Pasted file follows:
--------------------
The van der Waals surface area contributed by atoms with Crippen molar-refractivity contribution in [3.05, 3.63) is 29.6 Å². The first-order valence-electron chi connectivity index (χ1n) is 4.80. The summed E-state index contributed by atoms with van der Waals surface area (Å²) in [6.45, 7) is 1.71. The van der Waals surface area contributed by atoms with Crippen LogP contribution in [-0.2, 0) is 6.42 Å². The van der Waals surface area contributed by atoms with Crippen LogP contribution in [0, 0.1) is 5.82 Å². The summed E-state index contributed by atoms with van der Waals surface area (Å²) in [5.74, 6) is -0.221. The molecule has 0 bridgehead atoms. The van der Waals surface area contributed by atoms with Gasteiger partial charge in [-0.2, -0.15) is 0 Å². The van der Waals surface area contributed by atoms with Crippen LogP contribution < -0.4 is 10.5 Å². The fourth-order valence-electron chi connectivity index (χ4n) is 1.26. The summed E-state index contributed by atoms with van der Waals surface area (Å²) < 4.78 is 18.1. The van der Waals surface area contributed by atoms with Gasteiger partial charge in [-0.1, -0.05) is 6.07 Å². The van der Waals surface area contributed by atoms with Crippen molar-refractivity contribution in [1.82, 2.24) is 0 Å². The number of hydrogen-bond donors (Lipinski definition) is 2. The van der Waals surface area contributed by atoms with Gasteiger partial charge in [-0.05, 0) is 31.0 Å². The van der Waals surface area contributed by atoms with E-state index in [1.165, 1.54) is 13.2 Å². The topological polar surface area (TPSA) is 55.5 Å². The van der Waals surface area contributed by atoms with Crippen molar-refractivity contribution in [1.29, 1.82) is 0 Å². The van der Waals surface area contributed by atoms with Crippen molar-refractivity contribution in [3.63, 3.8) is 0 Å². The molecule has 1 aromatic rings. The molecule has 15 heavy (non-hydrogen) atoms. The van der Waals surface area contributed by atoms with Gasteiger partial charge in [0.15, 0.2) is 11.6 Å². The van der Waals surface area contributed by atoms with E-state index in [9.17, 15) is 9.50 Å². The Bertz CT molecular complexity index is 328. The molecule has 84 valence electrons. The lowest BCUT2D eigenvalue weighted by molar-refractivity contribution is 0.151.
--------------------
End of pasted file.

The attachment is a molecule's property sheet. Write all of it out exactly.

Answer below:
The van der Waals surface area contributed by atoms with Crippen molar-refractivity contribution in [3.05, 3.63) is 29.6 Å². The first-order valence-electron chi connectivity index (χ1n) is 4.80. The summed E-state index contributed by atoms with van der Waals surface area (Å²) in [6.45, 7) is 1.71. The van der Waals surface area contributed by atoms with Crippen LogP contribution in [-0.2, 0) is 6.42 Å². The van der Waals surface area contributed by atoms with Crippen LogP contribution in [0, 0.1) is 5.82 Å². The summed E-state index contributed by atoms with van der Waals surface area (Å²) in [5.74, 6) is -0.221. The molecule has 0 bridgehead atoms. The van der Waals surface area contributed by atoms with Gasteiger partial charge in [-0.2, -0.15) is 0 Å². The van der Waals surface area contributed by atoms with Crippen LogP contribution < -0.4 is 10.5 Å². The fourth-order valence-electron chi connectivity index (χ4n) is 1.26. The summed E-state index contributed by atoms with van der Waals surface area (Å²) < 4.78 is 18.1. The van der Waals surface area contributed by atoms with Gasteiger partial charge in [-0.1, -0.05) is 6.07 Å². The van der Waals surface area contributed by atoms with Crippen molar-refractivity contribution in [1.82, 2.24) is 0 Å². The number of hydrogen-bond donors (Lipinski definition) is 2. The van der Waals surface area contributed by atoms with Gasteiger partial charge in [-0.05, 0) is 31.0 Å². The van der Waals surface area contributed by atoms with E-state index in [1.165, 1.54) is 13.2 Å². The topological polar surface area (TPSA) is 55.5 Å². The van der Waals surface area contributed by atoms with Crippen molar-refractivity contribution in [1.29, 1.82) is 0 Å². The van der Waals surface area contributed by atoms with Crippen molar-refractivity contribution in [3.63, 3.8) is 0 Å². The molecule has 1 aromatic rings. The molecule has 15 heavy (non-hydrogen) atoms. The van der Waals surface area contributed by atoms with Gasteiger partial charge in [0.15, 0.2) is 11.6 Å². The van der Waals surface area contributed by atoms with E-state index in [9.17, 15) is 9.50 Å². The Bertz CT molecular complexity index is 328. The molecule has 84 valence electrons. The lowest BCUT2D eigenvalue weighted by molar-refractivity contribution is 0.151.